Physiologic factors of interest include age-related changes in 
myocardial responses to ischemia, and changes in other systems that may 
affect survival or severity of morbidity. 

3. Identify and characterize aging changes and age-related conditions 
that contribute to poor ACS outcomes in older persons; and elucidate 
the mechanisms that cause or modulate changes with important effects on 
ACS outcomes in old age. 

Examples of aging changes whose effects on ACS outcomes could be 
explored include, but are not limited to: 

o  Age-related changes in cardiovascular properties and functions such 
as: vascular and ventricular compliance, diastolic filling, endothelial 
function, beta-adrenergic responsiveness, responses to ischemic 
preconditioning, mitochondrial function, calcium homeostasis, cardiac 
myocyte apoptosis, myocardial microvasculature, myocardial angiogenic 
responses to ischemia, plaque morphology and stability, extracellular 
matrix and remodeling, and the pulmonary vasculature.  The use of 
innovative, non-invasive, imaging techniques (e.g., high resolution 
MRI) is highly desirable;  

o  Age-related changes in hemostatic and fibrinolytic systems; 

o  Age-related changes in inflammatory responses to stimuli such as 
endothelial injury in regard to ACS related outcomes such as risk of 
atherosclerotic plaque rupture, thrombus formation, and adverse 
clinical outcomes (including death) in older adults;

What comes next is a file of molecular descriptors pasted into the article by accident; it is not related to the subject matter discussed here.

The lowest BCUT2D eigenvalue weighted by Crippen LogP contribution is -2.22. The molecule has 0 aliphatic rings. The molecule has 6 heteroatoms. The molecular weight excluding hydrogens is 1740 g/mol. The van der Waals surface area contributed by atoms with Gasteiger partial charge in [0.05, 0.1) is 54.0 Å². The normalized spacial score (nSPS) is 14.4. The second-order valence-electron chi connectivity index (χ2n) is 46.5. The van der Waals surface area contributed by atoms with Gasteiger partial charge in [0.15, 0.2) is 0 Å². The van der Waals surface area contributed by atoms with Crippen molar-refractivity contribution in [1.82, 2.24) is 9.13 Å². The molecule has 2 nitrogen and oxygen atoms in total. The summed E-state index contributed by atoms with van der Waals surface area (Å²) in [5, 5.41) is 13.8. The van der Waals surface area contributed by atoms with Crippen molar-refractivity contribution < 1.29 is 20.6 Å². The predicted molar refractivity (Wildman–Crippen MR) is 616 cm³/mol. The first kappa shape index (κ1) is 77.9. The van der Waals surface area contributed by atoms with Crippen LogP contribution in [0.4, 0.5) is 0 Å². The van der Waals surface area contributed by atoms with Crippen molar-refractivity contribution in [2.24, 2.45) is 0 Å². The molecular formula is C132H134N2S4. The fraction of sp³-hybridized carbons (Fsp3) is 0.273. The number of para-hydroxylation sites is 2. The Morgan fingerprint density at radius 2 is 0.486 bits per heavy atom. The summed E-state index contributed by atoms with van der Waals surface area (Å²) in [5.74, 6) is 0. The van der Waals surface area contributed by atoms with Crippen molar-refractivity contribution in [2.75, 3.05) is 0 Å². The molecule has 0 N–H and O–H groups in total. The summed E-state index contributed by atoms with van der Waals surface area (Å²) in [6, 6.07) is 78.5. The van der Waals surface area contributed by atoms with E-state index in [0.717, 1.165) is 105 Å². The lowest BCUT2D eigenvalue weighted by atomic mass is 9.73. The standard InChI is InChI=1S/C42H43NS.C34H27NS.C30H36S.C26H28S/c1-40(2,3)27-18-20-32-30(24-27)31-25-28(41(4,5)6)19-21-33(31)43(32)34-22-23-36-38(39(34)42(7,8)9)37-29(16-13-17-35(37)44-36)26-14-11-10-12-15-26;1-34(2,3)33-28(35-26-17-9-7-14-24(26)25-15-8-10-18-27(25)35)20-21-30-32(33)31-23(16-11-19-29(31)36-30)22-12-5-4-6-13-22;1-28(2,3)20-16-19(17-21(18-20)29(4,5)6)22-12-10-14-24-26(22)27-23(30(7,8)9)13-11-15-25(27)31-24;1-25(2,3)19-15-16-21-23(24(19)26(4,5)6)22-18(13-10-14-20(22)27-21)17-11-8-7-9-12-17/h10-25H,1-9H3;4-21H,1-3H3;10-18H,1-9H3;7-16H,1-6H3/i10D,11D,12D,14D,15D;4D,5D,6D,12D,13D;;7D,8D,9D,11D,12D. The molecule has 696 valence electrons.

Studies on the effects of specific comorbid conditions (e.g., diabetes) 
on ACS outcomes in older persons, and the mechanisms responsible for 
these effects are encouraged. 

Studies on the role of age-related pathophysiologic interactions 
between different physiologic systems (e.g., interactions of 
inflammation and vascular stiffness) in adverse ACS outcomes are also 
of interest. 

4. Determine effects on ACS outcomes in older patients (or aging animal 
models of ACS) of interventions that could reverse, or counter the 
effects, of aging changes (e.g., in cardiovascular properties, 
hemostasis, fibrinolysis, or inflammation) that contribute to poorer 
outcomes in older ACS patients.   Attention to outcomes in the very old 
and in older persons with comorbid conditions is strongly encouraged.  
Both pharmacologic and lifestyle interventions (e.g., physical activity 
and weight loss) are of interest. 

5. Develop and validate novel ACS animal models that mimic the human 
condition in old age.

6. Determine the clinical features, responses to treatments, and 
prognoses of elderly women and elderly ethnic minorities with the ACS 
who tend to have more prevalent disease than men and non-ethnic 
minorities, respectively.  Studies should determine the 
pathophysiologic mechanisms underlying the observed differences in the 
clinical presentations and outcomes in these vulnerable populations.

In all the above areas, an integrative approach to the ACS, through 
collaboration between basic and clinical scientists, is highly 

These topics are neither prioritized nor meant to be restrictive.  
Investigators are encouraged to submit applications in any area of 
research addressing the general research objectives of the PA.  


This PA will use the NIH research project grant (R01) award mechanism.  
As an applicant, you will be solely responsible for planning, 
directing, and executing the proposed project.  The total project 
period for an application submitted in response to this PA may not 
exceed five years.

This PA uses just-in-time concepts.  It also uses the modular as well 
as the non-modular budgeting formats (see